Kurt Tong

November 5, 2010

I know Kurt Tong’s from his People’s Park project, which I saw 2 years ago during the Jerwood Photo Prize exhibition in London. He had then finished the same MA in Documentary Photography at the LCC in London as I did last year.

Last week I came across his work again and I was amazed to see on how many new interesting projects he has worked on ever since. I really like all of them a lot. ‘In case it Rains in Heaven‘ will be published soon by Kehrer. “The project is a series of photographs of items made of joss paper to be burned as offerings for the dead. Traditionally, many Chinese believe that when a person dies, he leaves with no earthly possessions and it’s up to his descendants to provide for him in the afterlife until his reincarnation. Originally, coins and animals were buried with the dead, but when that proved too expensive for commoners, they began burning joss paper decorated with seals, stamps, silver or gold paint, as offerings to the spirits to ensure they lived well in the afterlife. In the last 50 years, these offerings have become more and more elaborate as objects are molded from the paper, some reflecting traditional culture, but many reflecting the consumer culture which is taking over China. Cars, washing machines and MacDonalds meals are made out of the paper, and entire shops have been set up selling an array of joss paper products.”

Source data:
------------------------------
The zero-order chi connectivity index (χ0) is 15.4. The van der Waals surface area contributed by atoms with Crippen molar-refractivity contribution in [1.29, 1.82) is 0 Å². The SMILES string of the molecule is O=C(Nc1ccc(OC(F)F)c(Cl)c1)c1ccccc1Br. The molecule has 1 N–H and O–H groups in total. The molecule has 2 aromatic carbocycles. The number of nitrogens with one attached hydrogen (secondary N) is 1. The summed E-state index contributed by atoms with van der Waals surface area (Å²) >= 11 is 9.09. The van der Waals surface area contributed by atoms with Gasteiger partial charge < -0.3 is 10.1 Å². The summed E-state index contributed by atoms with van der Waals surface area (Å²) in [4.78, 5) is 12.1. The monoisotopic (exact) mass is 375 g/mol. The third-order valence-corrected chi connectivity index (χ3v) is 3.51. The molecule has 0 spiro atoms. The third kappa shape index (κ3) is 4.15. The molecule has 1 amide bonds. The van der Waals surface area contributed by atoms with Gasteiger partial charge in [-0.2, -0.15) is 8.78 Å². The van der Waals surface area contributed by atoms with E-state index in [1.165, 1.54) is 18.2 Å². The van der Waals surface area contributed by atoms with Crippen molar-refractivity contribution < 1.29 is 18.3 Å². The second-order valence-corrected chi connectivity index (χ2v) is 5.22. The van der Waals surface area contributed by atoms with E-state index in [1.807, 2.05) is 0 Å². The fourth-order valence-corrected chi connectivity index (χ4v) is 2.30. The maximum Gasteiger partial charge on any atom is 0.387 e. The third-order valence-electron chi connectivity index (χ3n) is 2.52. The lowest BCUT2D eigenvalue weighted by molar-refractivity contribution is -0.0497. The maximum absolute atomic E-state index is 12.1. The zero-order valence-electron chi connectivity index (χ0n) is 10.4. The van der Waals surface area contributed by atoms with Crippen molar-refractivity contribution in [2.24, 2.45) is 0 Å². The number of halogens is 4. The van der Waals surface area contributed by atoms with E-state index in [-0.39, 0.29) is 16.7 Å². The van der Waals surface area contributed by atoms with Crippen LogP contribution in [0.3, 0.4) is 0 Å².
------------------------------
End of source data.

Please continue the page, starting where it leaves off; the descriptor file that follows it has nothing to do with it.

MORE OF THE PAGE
In case it Rains in Heaven‘ is for me interesting because I have never heard of these paper offerings. But I especially like it a lot because of Tong’s approach to document the Westernization of China by just photographing objects.

© Kurt Tong

© Kurt Tong

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